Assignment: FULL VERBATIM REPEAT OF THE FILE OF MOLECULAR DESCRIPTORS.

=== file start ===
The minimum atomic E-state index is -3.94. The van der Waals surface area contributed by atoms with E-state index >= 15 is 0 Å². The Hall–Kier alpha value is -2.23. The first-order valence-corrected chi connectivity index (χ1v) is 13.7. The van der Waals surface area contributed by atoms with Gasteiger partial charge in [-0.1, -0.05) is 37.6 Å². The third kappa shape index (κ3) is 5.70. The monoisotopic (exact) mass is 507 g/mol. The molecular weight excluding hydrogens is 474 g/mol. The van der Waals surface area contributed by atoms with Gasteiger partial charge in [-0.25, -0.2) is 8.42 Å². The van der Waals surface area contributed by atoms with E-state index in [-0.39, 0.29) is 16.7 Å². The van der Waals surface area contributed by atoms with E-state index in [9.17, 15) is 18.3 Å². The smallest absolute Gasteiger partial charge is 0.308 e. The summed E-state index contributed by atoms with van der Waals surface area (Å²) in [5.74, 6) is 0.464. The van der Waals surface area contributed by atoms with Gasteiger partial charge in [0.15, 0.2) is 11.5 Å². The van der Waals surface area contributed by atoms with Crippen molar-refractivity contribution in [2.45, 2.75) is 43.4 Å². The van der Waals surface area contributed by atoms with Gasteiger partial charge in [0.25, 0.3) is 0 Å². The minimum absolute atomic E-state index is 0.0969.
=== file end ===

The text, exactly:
The minimum atomic E-state index is -3.94. The van der Waals surface area contributed by atoms with E-state index >= 15 is 0 Å². The Hall–Kier alpha value is -2.23. The first-order valence-corrected chi connectivity index (χ1v) is 13.7. The van der Waals surface area contributed by atoms with Gasteiger partial charge in [-0.1, -0.05) is 37.6 Å². The third kappa shape index (κ3) is 5.70. The monoisotopic (exact) mass is 507 g/mol. The molecular weight excluding hydrogens is 474 g/mol. The van der Waals surface area contributed by atoms with Gasteiger partial charge in [-0.25, -0.2) is 8.42 Å². The van der Waals surface area contributed by atoms with E-state index in [-0.39, 0.29) is 16.7 Å². The van der Waals surface area contributed by atoms with E-state index in [9.17, 15) is 18.3 Å². The smallest absolute Gasteiger partial charge is 0.308 e. The summed E-state index contributed by atoms with van der Waals surface area (Å²) in [5.74, 6) is 0.464. The van der Waals surface area contributed by atoms with Gasteiger partial charge in [0.15, 0.2) is 11.5 Å². The van der Waals surface area contributed by atoms with Crippen molar-refractivity contribution in [2.45, 2.75) is 43.4 Å². The van der Waals surface area contributed by atoms with Gasteiger partial charge in [0.25, 0.3) is 0 Å². The minimum absolute atomic E-state index is 0.0969.